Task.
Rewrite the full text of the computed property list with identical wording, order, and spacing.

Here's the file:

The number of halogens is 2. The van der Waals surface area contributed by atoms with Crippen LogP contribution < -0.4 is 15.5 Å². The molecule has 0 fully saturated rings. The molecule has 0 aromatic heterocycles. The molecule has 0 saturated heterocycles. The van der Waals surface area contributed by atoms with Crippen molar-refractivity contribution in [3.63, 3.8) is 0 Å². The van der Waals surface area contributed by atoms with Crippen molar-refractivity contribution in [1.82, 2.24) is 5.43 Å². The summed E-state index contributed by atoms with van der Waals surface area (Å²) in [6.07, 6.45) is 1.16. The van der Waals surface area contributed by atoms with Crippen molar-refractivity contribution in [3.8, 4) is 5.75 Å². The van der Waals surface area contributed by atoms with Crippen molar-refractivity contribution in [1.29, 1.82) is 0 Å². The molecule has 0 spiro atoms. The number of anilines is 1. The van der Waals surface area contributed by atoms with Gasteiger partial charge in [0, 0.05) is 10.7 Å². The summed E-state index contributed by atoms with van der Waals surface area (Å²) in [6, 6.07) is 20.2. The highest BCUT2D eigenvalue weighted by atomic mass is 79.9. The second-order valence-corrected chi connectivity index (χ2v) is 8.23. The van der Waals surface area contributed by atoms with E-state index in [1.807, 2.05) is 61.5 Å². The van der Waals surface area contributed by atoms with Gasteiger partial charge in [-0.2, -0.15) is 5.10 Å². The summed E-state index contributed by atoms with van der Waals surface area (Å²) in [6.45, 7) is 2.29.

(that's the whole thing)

The number of halogens is 2. The van der Waals surface area contributed by atoms with Crippen LogP contribution < -0.4 is 15.5 Å². The molecule has 0 fully saturated rings. The molecule has 0 aromatic heterocycles. The molecule has 0 saturated heterocycles. The van der Waals surface area contributed by atoms with Crippen molar-refractivity contribution in [3.63, 3.8) is 0 Å². The van der Waals surface area contributed by atoms with Crippen molar-refractivity contribution in [1.82, 2.24) is 5.43 Å². The summed E-state index contributed by atoms with van der Waals surface area (Å²) in [6.07, 6.45) is 1.16. The van der Waals surface area contributed by atoms with Crippen molar-refractivity contribution in [3.8, 4) is 5.75 Å². The van der Waals surface area contributed by atoms with Crippen molar-refractivity contribution in [1.29, 1.82) is 0 Å². The molecule has 0 spiro atoms. The number of anilines is 1. The van der Waals surface area contributed by atoms with Gasteiger partial charge in [0, 0.05) is 10.7 Å². The summed E-state index contributed by atoms with van der Waals surface area (Å²) in [6, 6.07) is 20.2. The highest BCUT2D eigenvalue weighted by atomic mass is 79.9. The second-order valence-corrected chi connectivity index (χ2v) is 8.23. The van der Waals surface area contributed by atoms with E-state index in [1.807, 2.05) is 61.5 Å². The van der Waals surface area contributed by atoms with Gasteiger partial charge in [-0.2, -0.15) is 5.10 Å². The summed E-state index contributed by atoms with van der Waals surface area (Å²) in [6.45, 7) is 2.29.